This story isn’t about a bird; it’s about a hole that a bird once filled.
On a Monday in late June, as the Massachusetts resort island of Nantucket abounds with vacationers who use the word “summer” as a verb, a small team plants dead quails in about two dozen man-made holes on a grassy moor. Conservationists have carried out this odd ritual every year here for the last quarter-century.
The quails are for the American burying beetle, an inch-long carrion eater that once thrived across 35 U.S. states and three provinces in Canada. Today, it survives only in scant patches across about 10 percent of its historic territory.
Collection records show that burying beetles disappeared gradually over the 20th century, starting at least as early as the 1920s. But entomologists only noticed the losses in the 1980s. Alarmed, they launched wide-scale surveys. In the entire eastern U.S., the only wild beetles left were found on Block Island off the coast of Rhode Island, and by 1989, the U.S. Fish and Wildlife Service (FWS) listed the species as endangered. Since the 1990s, Lou Perotti, the wiry, tanned conservation director at Rhode Island’s Roger Williams Park Zoo, and other researchers have been working to establish a second, backup eastern U.S. population on Nantucket Island.
“Here we go, into the honeymoon suite,” says Perrotti, as he drops a prospective beetle couple into a hole. The pair have been carefully matched together using what researcher Brandon Quinby from Purdue University calls “the equivalent of a stud book.”
Next, Perrotti dispenses each quail, head lolling, into a hole and covers it. The two beetles will mate and then lay eggs in a side chamber in the soil. When the larvae emerge, they will co-parent—rare behavior for insects—by feeding the dead bird to their young.
Ideally, once the kids emerge from the hole, they will sniff out their own wild carcasses to bury and breed without the scientists’ help. The carcass, though, needs to be a Goldilocks weight between about 80 and 200 grams: Too big and it’s hard for a beetle to bury and preserve; too small and it won’t be enough food for many larvae. But as Perrotti and others trying to save the American burying beetle have learned, finding carrion that’s just right isn’t so easy.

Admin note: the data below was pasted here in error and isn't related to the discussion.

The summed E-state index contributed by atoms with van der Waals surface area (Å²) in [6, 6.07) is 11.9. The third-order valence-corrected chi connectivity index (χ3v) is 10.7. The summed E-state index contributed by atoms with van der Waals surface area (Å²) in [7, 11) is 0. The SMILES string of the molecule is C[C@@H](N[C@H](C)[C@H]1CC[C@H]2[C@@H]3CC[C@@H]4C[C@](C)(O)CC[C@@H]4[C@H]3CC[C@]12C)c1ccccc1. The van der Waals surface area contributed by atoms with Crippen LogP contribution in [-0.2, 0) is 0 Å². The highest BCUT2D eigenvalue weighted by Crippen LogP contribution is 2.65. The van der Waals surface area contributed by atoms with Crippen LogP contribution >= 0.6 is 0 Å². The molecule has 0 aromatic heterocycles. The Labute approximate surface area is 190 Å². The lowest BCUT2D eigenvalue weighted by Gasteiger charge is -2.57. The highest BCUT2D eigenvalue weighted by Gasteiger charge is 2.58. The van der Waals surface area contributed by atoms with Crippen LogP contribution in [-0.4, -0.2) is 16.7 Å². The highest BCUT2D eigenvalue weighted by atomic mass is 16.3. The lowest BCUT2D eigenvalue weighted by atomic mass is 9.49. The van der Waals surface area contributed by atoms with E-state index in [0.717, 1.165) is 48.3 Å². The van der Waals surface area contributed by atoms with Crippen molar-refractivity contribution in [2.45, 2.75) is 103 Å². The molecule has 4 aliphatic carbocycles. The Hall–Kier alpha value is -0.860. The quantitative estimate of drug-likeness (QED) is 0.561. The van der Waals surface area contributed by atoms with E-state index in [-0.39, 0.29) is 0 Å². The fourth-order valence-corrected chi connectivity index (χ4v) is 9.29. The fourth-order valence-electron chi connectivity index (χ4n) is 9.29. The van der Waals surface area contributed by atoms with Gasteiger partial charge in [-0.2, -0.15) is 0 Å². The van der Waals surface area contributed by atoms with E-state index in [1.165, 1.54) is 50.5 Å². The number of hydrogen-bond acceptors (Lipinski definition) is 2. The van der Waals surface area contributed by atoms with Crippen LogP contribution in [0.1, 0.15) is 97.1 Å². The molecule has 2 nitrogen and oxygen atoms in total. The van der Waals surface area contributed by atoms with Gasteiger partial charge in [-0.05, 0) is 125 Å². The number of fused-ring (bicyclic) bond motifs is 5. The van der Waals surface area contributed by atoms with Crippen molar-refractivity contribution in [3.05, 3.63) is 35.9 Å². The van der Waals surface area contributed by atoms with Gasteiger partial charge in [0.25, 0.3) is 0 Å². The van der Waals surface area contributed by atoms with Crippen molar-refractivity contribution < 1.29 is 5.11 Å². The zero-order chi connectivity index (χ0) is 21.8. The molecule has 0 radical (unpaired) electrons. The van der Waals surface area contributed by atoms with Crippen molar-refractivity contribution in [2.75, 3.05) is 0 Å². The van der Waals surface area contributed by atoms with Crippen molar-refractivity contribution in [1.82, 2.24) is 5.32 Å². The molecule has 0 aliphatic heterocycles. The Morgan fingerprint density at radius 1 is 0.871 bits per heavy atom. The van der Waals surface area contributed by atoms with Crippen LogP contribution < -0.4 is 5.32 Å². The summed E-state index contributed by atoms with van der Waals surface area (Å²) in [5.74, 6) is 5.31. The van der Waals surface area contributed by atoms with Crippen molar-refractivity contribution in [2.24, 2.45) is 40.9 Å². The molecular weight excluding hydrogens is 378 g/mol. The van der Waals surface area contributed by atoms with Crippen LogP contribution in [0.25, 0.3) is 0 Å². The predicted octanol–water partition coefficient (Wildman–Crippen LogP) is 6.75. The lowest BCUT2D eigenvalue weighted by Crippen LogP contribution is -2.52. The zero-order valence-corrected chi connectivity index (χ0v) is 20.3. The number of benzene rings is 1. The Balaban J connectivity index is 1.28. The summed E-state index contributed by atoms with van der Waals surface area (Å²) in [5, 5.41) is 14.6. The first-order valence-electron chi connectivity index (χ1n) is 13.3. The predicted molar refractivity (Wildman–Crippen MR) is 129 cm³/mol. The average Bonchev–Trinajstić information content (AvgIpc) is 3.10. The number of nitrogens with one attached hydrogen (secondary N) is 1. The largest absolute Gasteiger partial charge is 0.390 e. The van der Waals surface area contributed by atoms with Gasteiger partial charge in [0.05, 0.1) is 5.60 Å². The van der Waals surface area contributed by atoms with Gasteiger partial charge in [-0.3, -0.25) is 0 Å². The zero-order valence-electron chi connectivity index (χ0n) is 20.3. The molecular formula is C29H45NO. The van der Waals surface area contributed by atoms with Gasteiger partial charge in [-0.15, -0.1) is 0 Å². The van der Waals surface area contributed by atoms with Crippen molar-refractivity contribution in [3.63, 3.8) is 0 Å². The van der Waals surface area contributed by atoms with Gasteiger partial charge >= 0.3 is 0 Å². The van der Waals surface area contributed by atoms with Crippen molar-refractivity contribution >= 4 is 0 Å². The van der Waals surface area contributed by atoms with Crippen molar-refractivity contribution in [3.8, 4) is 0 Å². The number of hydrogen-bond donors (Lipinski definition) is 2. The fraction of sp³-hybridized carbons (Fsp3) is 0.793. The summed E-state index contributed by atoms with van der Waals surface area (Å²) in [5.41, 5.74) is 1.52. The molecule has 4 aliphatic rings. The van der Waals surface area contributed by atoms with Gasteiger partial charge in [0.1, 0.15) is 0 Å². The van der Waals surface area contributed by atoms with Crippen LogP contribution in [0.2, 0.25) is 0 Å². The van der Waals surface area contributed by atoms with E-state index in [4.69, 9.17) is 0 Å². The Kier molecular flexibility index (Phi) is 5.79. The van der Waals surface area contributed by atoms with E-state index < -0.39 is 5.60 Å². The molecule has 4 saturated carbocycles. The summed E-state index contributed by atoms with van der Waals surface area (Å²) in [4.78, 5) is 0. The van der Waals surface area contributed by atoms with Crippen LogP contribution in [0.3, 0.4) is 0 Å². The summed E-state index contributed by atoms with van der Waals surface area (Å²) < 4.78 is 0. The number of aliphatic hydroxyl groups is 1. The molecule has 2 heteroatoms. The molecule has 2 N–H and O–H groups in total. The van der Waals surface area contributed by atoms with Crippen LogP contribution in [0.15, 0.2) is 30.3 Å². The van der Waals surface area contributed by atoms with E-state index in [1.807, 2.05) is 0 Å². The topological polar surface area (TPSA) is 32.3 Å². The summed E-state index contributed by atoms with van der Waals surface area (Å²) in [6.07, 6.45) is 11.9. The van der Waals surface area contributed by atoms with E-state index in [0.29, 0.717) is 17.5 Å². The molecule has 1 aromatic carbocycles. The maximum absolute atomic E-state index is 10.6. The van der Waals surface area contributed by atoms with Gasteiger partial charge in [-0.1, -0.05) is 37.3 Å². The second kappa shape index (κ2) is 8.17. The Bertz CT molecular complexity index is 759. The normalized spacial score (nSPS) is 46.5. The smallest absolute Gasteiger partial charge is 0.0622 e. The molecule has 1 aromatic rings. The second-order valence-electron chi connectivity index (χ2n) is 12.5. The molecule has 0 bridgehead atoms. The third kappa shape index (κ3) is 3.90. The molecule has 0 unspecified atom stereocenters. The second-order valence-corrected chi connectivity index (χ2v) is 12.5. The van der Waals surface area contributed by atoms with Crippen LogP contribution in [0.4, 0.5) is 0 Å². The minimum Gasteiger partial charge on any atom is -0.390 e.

American burying beetles probably survived on Block Island because of several lucky factors: stable grassland habitats, a population of Ring-necked Pheasants—the juveniles are the perfect size—plus an absence of mainland scavengers like raccoons that quickly snatch up carcasses. That’s why scientists picked Nantucket, an island with similar habitats and similarly few scavengers, as a reintroduction site.
As they try to save the beetle, though, researchers have also puzzled over what caused this once-ubiquitous animal’s range map to dry up, even as other burying beetle species haven’t experienced similar declines. A 2002 paper reviewed various theories: the use of the pesticide DDT, for example, and the spread of artificial lighting. But what the FWS calls the “prevailing” theory today is that thanks to habitat changes, the American burying beetles just can’t find bodies in the narrow weight range they need to bury, which can include small birds, mammals like voles or Norway rats, and even fish and reptiles.
Competing scavengers, which are thriving in many areas in the absence of larger predators, are a part of the problem. But scientists also believe the number of carcasses available has declined overall. Starting with the 2002 study, researchers have proposed a roster of species that at one time produced fledgling or adult carcasses that fit the burying beetle’s needs, but might not be as available anymore. The Greater Prairie-Chicken, Northern Bobwhite, Wild Turkey, and black-tailed prairie dog, for example, all suffered vast contractions in the last hundred years, as noted in the most recent FWS species status assessment for the beetle (perhaps some heartening news: Wild Turkeys have been making a comeback in New England).
Other suitable animals are simply gone. Carolina Parakeets, for example, once lived in the beetle’s historic range in the Midwest and Southeast, but the last one died in 1918. Then there’s the gaping silhouette of the Passenger Pigeon, a bird that once blackened the skies in flocks of hundreds of millions or even billions before going extinct in 1914. Fledgings would have served as baby-beetle food, and according to one estimate, more Passenger Pigeons lived in the beetle’s historic range than there are birds—total, of all species—overwintering in today’s United States. In a cruel twist, then, the beetle’s decline could be a ghostly echo, a haunting that has lingered long after that prior extinction.